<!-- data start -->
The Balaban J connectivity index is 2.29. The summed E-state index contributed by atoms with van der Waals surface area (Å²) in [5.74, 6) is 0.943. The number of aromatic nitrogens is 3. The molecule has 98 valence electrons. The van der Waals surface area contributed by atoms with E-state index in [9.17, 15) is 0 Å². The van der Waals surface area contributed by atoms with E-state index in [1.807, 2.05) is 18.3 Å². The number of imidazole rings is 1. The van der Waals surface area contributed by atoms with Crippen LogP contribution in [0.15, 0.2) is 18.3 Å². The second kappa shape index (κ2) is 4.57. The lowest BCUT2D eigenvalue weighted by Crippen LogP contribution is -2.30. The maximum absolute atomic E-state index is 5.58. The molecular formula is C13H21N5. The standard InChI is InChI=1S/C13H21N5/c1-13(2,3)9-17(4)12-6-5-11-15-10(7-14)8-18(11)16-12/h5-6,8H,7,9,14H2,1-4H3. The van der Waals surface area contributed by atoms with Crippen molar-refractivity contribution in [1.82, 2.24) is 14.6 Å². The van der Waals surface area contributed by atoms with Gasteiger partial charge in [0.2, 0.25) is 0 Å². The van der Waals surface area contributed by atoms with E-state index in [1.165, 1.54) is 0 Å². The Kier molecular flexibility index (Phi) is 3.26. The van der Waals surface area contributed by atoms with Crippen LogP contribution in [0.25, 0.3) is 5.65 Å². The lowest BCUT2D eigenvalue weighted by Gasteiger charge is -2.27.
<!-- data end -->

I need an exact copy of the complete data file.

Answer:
The Balaban J connectivity index is 2.29. The summed E-state index contributed by atoms with van der Waals surface area (Å²) in [5.74, 6) is 0.943. The number of aromatic nitrogens is 3. The molecule has 98 valence electrons. The van der Waals surface area contributed by atoms with E-state index in [9.17, 15) is 0 Å². The van der Waals surface area contributed by atoms with E-state index in [1.807, 2.05) is 18.3 Å². The number of imidazole rings is 1. The van der Waals surface area contributed by atoms with Crippen LogP contribution in [0.15, 0.2) is 18.3 Å². The second kappa shape index (κ2) is 4.57. The lowest BCUT2D eigenvalue weighted by Crippen LogP contribution is -2.30. The maximum absolute atomic E-state index is 5.58. The molecular formula is C13H21N5. The standard InChI is InChI=1S/C13H21N5/c1-13(2,3)9-17(4)12-6-5-11-15-10(7-14)8-18(11)16-12/h5-6,8H,7,9,14H2,1-4H3. The van der Waals surface area contributed by atoms with Crippen molar-refractivity contribution in [1.82, 2.24) is 14.6 Å². The van der Waals surface area contributed by atoms with Gasteiger partial charge in [0.2, 0.25) is 0 Å². The van der Waals surface area contributed by atoms with E-state index in [1.165, 1.54) is 0 Å². The Kier molecular flexibility index (Phi) is 3.26. The van der Waals surface area contributed by atoms with Crippen LogP contribution in [0.25, 0.3) is 5.65 Å². The lowest BCUT2D eigenvalue weighted by Gasteiger charge is -2.27.